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Understanding Paycheck Protection Program Loan Forgiveness
Learn if your loan qualifies
Across the country, more than 4.6 million small business owners have tapped over $518 billion from the Paycheck Protection Program (PPP) to help cover payroll costs and other eligible expenses.
A key feature of the program is that some—or all—of the loan amount can be forgiven by the federal government if certain requirements are met. We’re here to walk you through the loan forgiveness process so that hopefully, you can achieve full loan forgiveness.
A PPP refresher course
First, a little background: Under the original CARES Act legislation passed on March 27th, loans could be forgiven if borrowers used the proceeds to maintain their payrolls and pay other specified expenses within an eight-week time period.
Then on June 5th, Congress voted nearly unanimously to pass the Paycheck Protection Flexibility Act (PPFA). Among other provisions, the legislation gives borrowers additional time to qualify for loan forgiveness. Now the period in which the funds must be spent has been extended from eight weeks to 24 weeks or until December 31, 2020, whichever comes first.
Do I qualify for forgiveness?
The Small Business Administration has established that at least 60% of the loan amount that is forgiven must be used for payroll costs in order to be eligible for full forgiveness; if less than 60% is utilized for payroll costs, a reduced amount may be forgiven. That allows for 40% of the loan to be used for rent, utilities and mortgage interest, as long as these expenses existed before February 15, 2020.
According to the U.S. Treasury guidance, payroll costs include:
- Salary, wages, commissions, or similar compensation; cash tips or the equivalent (capped at $100,000 on an annualized basis for each employee) for employees whose principal place of residence is the United States
- Employee benefits including costs for vacation, parental, family, medical, or sick leave; allowance for separation or dismissal; payment required for the provisions of group health care coverage including insurance premiums; and retirement (limitations may apply)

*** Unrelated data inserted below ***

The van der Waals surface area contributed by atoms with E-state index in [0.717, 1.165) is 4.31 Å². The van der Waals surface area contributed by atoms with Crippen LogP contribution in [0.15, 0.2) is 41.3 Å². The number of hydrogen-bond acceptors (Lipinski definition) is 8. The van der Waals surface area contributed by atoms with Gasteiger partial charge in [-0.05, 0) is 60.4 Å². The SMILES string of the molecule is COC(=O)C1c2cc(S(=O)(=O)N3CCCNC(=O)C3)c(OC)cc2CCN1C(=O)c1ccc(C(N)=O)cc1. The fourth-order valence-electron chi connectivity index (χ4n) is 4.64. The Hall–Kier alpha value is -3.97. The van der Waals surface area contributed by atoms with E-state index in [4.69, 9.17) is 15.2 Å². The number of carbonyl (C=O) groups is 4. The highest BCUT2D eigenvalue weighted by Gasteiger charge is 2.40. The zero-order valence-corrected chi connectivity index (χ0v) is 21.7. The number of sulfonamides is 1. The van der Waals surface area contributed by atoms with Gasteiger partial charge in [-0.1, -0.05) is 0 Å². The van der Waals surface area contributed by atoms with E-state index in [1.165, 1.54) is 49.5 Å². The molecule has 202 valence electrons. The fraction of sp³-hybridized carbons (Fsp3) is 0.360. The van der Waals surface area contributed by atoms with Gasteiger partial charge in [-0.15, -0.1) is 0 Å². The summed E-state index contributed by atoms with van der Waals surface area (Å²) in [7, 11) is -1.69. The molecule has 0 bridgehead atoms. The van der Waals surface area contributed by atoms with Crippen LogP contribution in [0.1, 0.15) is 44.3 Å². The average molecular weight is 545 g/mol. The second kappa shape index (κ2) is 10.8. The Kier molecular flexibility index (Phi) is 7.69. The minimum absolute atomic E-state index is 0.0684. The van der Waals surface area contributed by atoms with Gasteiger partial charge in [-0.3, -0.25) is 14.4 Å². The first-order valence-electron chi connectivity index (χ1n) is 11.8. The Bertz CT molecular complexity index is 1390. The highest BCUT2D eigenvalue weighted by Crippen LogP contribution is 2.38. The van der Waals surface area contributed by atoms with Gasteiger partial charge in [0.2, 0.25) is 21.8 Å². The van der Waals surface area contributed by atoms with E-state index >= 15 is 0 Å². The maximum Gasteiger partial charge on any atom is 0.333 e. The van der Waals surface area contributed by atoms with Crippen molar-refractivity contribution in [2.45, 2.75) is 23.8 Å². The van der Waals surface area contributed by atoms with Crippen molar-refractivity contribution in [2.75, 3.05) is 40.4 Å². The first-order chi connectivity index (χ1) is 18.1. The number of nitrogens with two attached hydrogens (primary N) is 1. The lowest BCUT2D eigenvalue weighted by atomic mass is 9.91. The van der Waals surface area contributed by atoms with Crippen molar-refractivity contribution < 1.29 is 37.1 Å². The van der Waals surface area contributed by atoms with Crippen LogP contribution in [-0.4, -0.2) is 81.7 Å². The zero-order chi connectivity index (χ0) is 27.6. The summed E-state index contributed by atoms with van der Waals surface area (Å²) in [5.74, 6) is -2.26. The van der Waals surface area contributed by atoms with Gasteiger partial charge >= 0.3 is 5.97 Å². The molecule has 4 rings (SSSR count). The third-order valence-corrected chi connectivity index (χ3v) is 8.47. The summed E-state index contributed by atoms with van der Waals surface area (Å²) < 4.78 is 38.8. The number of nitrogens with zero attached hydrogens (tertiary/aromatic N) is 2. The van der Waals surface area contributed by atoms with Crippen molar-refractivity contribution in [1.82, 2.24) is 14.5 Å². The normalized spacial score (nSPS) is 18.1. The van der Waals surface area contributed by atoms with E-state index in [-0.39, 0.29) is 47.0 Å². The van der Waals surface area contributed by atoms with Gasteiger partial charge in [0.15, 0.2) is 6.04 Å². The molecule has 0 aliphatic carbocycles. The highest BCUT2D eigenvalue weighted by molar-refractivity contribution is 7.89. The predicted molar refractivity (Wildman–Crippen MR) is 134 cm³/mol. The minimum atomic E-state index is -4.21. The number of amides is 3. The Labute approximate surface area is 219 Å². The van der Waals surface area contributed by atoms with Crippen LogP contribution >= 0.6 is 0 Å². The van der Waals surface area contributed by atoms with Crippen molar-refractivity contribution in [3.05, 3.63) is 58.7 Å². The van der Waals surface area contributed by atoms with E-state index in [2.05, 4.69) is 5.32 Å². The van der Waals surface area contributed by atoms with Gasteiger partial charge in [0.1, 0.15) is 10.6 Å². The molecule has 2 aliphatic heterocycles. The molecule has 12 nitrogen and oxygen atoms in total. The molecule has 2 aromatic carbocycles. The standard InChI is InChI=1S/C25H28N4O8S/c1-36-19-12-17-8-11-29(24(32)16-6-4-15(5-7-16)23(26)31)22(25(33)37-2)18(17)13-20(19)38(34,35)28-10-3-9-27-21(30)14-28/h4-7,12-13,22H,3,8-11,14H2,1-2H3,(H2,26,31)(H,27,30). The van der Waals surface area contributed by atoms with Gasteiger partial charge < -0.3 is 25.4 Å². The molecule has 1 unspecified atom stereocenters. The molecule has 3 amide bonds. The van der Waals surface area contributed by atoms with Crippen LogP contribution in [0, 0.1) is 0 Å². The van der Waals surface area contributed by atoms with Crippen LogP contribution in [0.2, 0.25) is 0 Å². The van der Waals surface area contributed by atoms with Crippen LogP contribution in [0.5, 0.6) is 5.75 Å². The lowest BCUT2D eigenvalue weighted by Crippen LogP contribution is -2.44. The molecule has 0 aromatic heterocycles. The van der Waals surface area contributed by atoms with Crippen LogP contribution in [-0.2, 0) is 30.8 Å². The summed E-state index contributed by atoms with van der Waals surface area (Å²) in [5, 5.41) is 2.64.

- State and local taxes assessed on compensation of employees (limitations may apply)
- For a sole proprietor or independent contractor: wages, commissions, income, or net earnings from self-employment, capped at $100,000 on an annualized basis for each employee
Tips to maximize your eligibility
If you had to lay off employees, you now have until December 31, 2020 to restore workforce levels to maximize your forgiveness eligibility. In some cases, exceptions may apply if this isn’t possible. For instance, the amount of forgiveness may not be proportionally reduced if you’re unable to restore business operations to pre-pandemic levels, if certain qualifications are met. Just be sure to maintain documentation on your good-faith efforts to restore pre-pandemic employee levels.
You’ll also want to keep supporting documents which offer a breakdown of your PPP fund usage. Keep proof of payments for rent or mortgage interest, retain payroll registers, and hang on to invoices and statements for electric, internet, gas and heating utility providers. Full details are available through the step-by-step instructions linked below.
Estimating your loan forgiveness
The amount of forgiveness that you can expect depends on a wide range of factors, including the time period in which you used your loan, your eligible costs, and the number of employees retained. If you’d like to estimate how much of your PPP loan can be forgiven by the federal government, our partners at Paychex offer a great PPP Forgiveness Estimator tool.
How to apply
The SBA recently updated loan forgiveness applications and step-by-step instructions that you can download and print out.
If you received your PPP loan through Umpqua Bank, we’re also developing a convenient online application portal which will simplify the forgiveness application process. As soon as we’re ready to begin accepting applications, we’ll send loan recipients information on how to access the portal.
If you received your PPP loan somewhere else, the financial entity where you originated your loan can work with you to submit your loan forgiveness application.
It’s a lot of information to absorb, and you may have further questions. The US Treasury website is a great place to find additional guidance and in-depth information about the loan forgiveness application process.
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